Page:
24 health workers involved in the screening programme were interviewed. 91.6% (22) recognised cervical cancer as a preventable disease, 95.8% (23) knew about 2 screening methods of cervical cancer Pap smear and VIAC. 91.7% (22) knew that women of child bearing age are eligible for cervical cancer screening. 91.3% (21) were screened. Cervical cancer screening was offered in central hospitals only which are Mpilo Hospital and United Bulawayo Hospitals.
16 (68.1%) Health workers identified poor awareness of cervical cancer, lack of screening centres 13.6% (3), cost of test 9.1% (2) and religious beliefs 4.5% (1) as barriers to cervical cancer screening.
Our study has revealed that the awareness of cervical cancer screening affect the seeking of cervical cancer screening in Bulawayo. The effect of screening awareness was observed regardless of the place of residence of women attending health facilities in Bulawayo even though the proportion of women living in rural areas was low (10%).
There were a significantly low proportion of women who had cervical cancer screening among women who attended health facilities and high among health workers. This could be due to awareness because health workers work in the hospital or clinic where the screening is done, they are bound to hear about it and go for it any time they desire and there is a possibility of special care between colleagues. They can be seen before or after hours. This also points to one of the major challenges of cervical cancer screening provision in Zimbabwe, where this service is largely health worker provided and depends on women attending health facilities.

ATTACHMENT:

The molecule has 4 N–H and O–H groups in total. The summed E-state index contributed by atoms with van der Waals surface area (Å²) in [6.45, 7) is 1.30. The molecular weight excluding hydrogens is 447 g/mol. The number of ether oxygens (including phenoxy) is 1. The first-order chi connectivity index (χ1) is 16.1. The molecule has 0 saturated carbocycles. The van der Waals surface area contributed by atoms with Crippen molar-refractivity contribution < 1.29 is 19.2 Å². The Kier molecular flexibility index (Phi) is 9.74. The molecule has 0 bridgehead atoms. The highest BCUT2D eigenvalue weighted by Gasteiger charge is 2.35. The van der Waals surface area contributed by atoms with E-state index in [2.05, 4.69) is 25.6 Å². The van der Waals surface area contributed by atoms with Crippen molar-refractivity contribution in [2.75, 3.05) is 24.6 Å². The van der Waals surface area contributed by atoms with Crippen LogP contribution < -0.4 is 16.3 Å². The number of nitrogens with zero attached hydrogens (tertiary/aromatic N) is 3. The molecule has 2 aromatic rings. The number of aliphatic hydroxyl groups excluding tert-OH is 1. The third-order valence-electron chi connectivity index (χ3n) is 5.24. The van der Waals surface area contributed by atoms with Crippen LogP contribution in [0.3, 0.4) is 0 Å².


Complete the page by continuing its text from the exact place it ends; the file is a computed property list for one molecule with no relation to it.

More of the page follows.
Several studies found a statistically significant improvement in screening uptake in the groups of women who were sent invitation letters compared with those who were not  .
A study done in Manchester on the attitudes of non-responders found the uptake of cervical cancer screening to be very low (14%) in spite of the family practitioner committee introducing a call and recall system  .
Contrary findings were reported in Uganda where the medical workers who should be responsible for opportunistic screening of women they care for are not keen on getting screened themselves  .